Naltrexone, an opioid antagonist, is a proven treatment for Opioid Use Disorder (OUD) and Alcohol Use Disorder (AUD). It works by occupying opioid receptors. This means that opioids and alcohol cannot create the feelings of euphoria they are associated with; thus, reducing cravings for them.
On the other hand, some medications relieve pain by activating opioid receptors and triggering the release of feel-good hormones (endorphins) in the brain and nervous system. Understandably, these medications do not work if Naltrexone is already in the system.
While pain management is beyond the scope of practice at Confidant Health, in this article, our experts discuss research-backed pain medications that may be able to help with pain while on Naltrexone. However, always consult your healthcare provider before taking any pain medication.
Pain Medications you can Take with Naltrexone: An Overview
Pain is the most common cause for doctors visits worldwide. This is unsurprising given the many causes of pain:
- Mechanical injuries to the skin
- Contact with allergens
- Joint injuries
- Chemical inflammation
- Contact with chemical irritants
- Distension of internal organs
- Damage to internal organs
- Strenuous muscle exertion
If you are experiencing pain, here is a list of pain medication (in order of increasing strength) that you can safely take with Naltrexone:
Acetaminophen is a safe, non-opioid analgesic medication. It relieves pain by inhibiting the release of prostaglandins (chemicals that produce the sensation of pain).
Acetaminophen works best for mild to moderate pain relief. For example, studies show single doses of acetaminophen can adequately reduce perineal pain in women after they have given birth. Similarly, another systematic review shows acetaminophen can lower requirements for opioids (and other rescue analgesics) following major surgeries.
Non-Steroidal Anti-Inflammatory Drugs (NSAIDs)
NSAIDs relieve pain by blocking the production of pain causing chemicals (prostacyclins, thromboxanes, and prostaglandins) in the nervous system.
While NSAIDs can relieve any type of pain, they are particularly effective for joint aches. In addition, studies show they can reduce post-op pain in up to 30% of patients, if administered before a major surgery.
Topical analgesics are a broad category of analgesics that can help relieve pain in specific areas. Here’s how they work:
- Topical rubefacients dilate blood vessels by irritating nerves in the skin. This disrupts the transmission of pain signals.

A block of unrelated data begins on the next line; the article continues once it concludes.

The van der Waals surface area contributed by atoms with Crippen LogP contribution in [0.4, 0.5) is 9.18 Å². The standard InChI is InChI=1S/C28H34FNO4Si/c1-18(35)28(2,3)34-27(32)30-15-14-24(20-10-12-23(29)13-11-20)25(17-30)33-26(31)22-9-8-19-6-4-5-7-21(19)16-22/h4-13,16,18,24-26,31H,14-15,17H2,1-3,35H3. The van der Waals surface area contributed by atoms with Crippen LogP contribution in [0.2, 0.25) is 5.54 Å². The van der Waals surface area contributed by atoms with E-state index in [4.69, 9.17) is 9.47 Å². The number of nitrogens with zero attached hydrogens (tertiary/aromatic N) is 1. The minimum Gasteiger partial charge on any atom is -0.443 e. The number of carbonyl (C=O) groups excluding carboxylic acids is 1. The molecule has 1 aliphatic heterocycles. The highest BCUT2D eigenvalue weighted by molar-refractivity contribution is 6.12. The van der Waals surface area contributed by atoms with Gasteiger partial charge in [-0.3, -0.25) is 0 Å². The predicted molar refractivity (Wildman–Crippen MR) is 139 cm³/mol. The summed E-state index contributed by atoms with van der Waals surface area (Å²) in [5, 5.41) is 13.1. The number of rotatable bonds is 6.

- Topical capsaicin inhibits the production of substance P, a chemical that transmits pain. Studies show that a single capsaicin patch can relieve post-surgical nerve pain for up to three months.
- Topical lidocaine, an anesthetic agent, reduces sensitivity to pain by suppressing movement of chemicals between cells. Studies show it can relieve postoperative pain in up to 68% of patients.
Doctors can use antidepressants, off-label, to relieve pain. For example, studies show tricyclic antidepressants (TCAs) can effectively relieve nerve pain due to nerve compression, diabetes, or herpes infections. Similarly, other research shows TCAs can also reduce the frequency of migraines and tension headaches by up to 75%.
TCAs, like other antidepressants, work by inhibiting the removal of feel-good hormones (such as serotonin and norepinephrine) at nerve endings. This promotes feelings of well-being and relieves pain.
Like antidepressants, doctors can also prescribe anti-seizure medications, off-label, to treat migraines and nerve pain. These medications relieve pain by inhibiting the transmission of pain signals between nerve cells.
Studies show that gabapentin (an anti-seizure medication) can relieve nerve pain in up to 38% of individuals.
Clonidine is FDA-approved for management of cancer-related pain (and high blood pressure). It reduces pain by activating alpha adrenergic receptors in the spinal cord, which, in turn, lowers pain transmission.
Studies show clonidine can also reduce post-operative pain. For example, the use of clonidine, in children undergoing eye surgeries, reduced analgesic requirements by 79%. Similarly, clonidine reduced pain by up to 50% in 12 out of 13 patients who underwent a lung-reduction surgery.
Ketamine is a general anesthetic that can relieve pain. It works by blocking N-methyl-D-aspartate (NMDA) receptors and glutamate receptors in the brain. This lowers the brain’s ability to perceive pain.
Doctors use low-dose ketamine, off-label, to treat: